Auckland’s water supply will continue to be fluoridated, the Auckland Regional Council decided at a works committee meeting yesterday.
The decision to continue with fluoridation was taken after the meeting was disrupted by an unsuccessful attempt from a Browns Bay woman, Patricia Cheel, to present an anti-fluoridation petition.
The chairman of the committee, Mr Gary Taylor, ruled her out of order and adjourned the meeting for 40 minutes so the police could be called to maintain order.
A policeman stayed outside the meeting for the duration of the debate on fluoridation. He was not required when Patricia Cheel and a small band of supporters remained quiet.
The ARC had sought the views of its six local authority water supply customers to review fluoridation of its water supply.
North Shore and Auckland cities voted for a continuation of fluoridation, while Waitakere and Manukau City voted against it.
The Papakura District Council voted for the status quo to leave some areas fluoridated and others unfluoridated. The Rodney District Council also voted for the status quo, and its 42 ratepayers receiving water from the ARC will stay on an unfluoridated supply.
The most vociferous opponent of fluoridation at the meeting was the councillor for Manurewa, Mr Chris Mountfort.
“The whole philosophy of mass manipulative medication is completely wrong,” Mr. Mountfort aid.
“I do not believe the ARC has the statutory power to put medicine in water. There should be a commission of inquiry to determine if the ARC has the statutory power.”
Another member, Mr John Pettit, said the question of fluoridation should be left to the consumers.
“If people out there don’t want fluoridation we don’t give it to them,: Mr Pettit said.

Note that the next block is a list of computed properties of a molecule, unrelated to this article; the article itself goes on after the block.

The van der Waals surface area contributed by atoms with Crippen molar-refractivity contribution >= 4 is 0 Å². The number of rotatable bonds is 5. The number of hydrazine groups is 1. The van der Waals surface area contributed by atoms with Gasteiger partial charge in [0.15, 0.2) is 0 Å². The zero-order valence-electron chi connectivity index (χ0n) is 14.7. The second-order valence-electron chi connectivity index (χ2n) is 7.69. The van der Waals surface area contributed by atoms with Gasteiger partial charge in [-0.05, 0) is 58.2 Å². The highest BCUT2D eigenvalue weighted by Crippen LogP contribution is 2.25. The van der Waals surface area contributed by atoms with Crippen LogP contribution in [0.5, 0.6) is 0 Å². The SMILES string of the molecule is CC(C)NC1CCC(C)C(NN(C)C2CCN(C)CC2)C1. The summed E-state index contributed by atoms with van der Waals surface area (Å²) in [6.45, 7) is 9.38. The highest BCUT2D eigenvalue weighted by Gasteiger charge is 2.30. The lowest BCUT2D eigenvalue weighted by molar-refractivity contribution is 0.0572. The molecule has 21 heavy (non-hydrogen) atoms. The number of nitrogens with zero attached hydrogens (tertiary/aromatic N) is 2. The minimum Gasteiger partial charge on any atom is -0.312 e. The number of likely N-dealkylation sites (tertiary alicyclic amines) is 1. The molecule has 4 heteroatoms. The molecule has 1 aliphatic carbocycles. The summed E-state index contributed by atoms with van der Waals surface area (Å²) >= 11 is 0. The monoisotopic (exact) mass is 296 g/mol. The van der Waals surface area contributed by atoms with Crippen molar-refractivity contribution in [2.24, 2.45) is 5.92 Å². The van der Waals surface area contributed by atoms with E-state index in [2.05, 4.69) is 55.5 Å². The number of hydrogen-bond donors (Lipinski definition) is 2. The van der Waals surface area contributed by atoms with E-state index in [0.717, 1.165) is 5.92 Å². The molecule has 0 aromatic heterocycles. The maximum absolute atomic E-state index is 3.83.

However, an amendment, put by Mr Pettit and calling for customers to choose fluoridation or not, was lost.
Mr Taylor said it would be a “cop-out” if the council was seen not to be making a decision about fluoridation.
“I have some personal sympathy for the arguments Mr Mountfort has put forward. This is not any easy black and white issue,” Mr Taylor said.
“I am persuaded there is a beneficial impact in adding fluoride to the water,” he said.
The council kept its options open to reconsider its policy by voting to review fluoridation of the water supply if new scientific evidence came forward contrary to its own evidence.
Outside the meeting, Patricia Cheel said she would continue collecting signatures to add to the 19,000 already on her petition.
Fluoridation – history:
1892: Fluoride recognised as reducing dental decay.
1953: The United States approves fluoridation as a public health measure.
1953: Hastings becomes the first New Zealand city to introduce fluoridation.
1951-1954: Auckland City Council considers fluoridation but the matter is unresolved.
1966: Auckland Regional Authority begins fluoridation of the bulk water supply.
1979: Waitemata City Council stops fluoride being added to a new water supply for Huia Village.
1984: ARA asks customer councils for their views and continues with fluoridation after most vote for the status quo.
1989: Six nw customer councils polled by the new Auckland Regional Council.
1989 to May 1990: Councils divided on fluoridation.
May 30, 1990: ARC works committee votes to stay with fluoridation.